In addition to fish-related guidelines, the provinces and territories of Canada have legislation, regulations and guidelines for mercury covering liquid effluent, drinking water and emissions from industrial sources. As a result of Canada's differing geographic elements, the provincial and territorial regulations surrounding mercury tend to differ slightly between jurisdictions.
In 2000, the Canadian Council of Ministers of the Environment developed several Canada-wide standards to reduce mercury release to the environment. Standards have been, or are being, developed for certain mercury-containing products and for mercury emissions from selected industries.
Canada is taking an active role in regional and international efforts to reduce mercury in the environment globally, as much of the mercury deposited on our lakes and soil comes from other countries. Canada participates in the following international fora to encourage other countries to take actions to reduce mercury pollution:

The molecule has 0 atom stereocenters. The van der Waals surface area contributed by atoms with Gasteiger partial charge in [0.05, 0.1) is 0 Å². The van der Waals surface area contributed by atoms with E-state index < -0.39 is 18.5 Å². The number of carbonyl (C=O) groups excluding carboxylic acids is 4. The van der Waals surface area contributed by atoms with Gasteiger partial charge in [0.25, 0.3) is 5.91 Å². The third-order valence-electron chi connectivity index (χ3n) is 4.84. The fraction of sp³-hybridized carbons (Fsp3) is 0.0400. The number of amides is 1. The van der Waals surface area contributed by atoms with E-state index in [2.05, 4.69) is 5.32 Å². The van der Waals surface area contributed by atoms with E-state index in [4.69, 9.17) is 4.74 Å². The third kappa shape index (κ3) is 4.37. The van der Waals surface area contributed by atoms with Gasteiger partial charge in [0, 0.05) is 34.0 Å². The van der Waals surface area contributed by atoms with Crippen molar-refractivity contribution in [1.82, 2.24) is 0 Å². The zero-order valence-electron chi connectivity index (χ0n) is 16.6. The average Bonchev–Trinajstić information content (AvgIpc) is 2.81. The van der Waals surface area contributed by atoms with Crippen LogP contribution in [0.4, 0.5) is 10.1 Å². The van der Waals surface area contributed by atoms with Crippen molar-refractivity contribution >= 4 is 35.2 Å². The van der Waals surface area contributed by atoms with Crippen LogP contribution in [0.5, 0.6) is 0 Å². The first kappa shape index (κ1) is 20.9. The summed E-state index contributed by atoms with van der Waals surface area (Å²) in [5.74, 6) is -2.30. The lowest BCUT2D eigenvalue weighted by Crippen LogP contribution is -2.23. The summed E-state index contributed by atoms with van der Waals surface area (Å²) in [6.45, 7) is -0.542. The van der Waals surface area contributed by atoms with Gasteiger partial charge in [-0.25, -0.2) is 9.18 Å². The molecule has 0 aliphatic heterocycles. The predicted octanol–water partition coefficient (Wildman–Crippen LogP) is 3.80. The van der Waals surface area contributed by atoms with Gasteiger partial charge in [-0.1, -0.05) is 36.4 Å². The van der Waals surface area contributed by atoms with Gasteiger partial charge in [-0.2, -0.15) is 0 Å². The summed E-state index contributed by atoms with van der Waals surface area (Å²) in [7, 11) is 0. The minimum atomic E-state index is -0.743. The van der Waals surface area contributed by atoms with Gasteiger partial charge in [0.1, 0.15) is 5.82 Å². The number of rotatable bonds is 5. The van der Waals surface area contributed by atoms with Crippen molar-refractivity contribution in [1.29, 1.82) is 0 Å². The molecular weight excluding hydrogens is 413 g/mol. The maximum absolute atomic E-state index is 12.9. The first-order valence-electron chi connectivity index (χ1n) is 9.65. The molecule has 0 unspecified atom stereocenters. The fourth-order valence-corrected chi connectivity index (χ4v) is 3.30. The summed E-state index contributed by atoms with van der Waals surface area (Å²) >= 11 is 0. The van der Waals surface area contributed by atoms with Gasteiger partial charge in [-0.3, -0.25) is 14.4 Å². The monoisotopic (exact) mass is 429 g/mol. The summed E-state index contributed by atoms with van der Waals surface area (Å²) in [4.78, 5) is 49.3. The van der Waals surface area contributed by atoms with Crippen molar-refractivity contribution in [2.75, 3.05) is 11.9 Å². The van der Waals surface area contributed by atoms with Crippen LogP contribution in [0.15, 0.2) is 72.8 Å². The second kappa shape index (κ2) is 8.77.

- Great Lakes Binational Toxics Strategy
- Arctic Council Action Plan Mercury Project
- North American Regional Action Plan on Mercury
- United Nations Economic Commission for Europe Convention on Long-Range Transboundary Air Pollution
- United Nations Environment Program, Global Mercury Program
Need More Info?
More information can be found at
Health Canada's "It's Your Health" information sheet on "Mercury and Human Health"
Heath Canada's Questions and Answers on "Mercury - Your Health and the Environment"
Cosmetics regulations under the Food and Drugs Act
Available at: www.justice.gc.ca
For information on mercury and the environment, including fish consumption advice
For work related to mercury under the auspices of the Canadian Council of Ministers of the Environment
The Northern Contaminants Program
Report a problem or mistake on this page
- Date modified: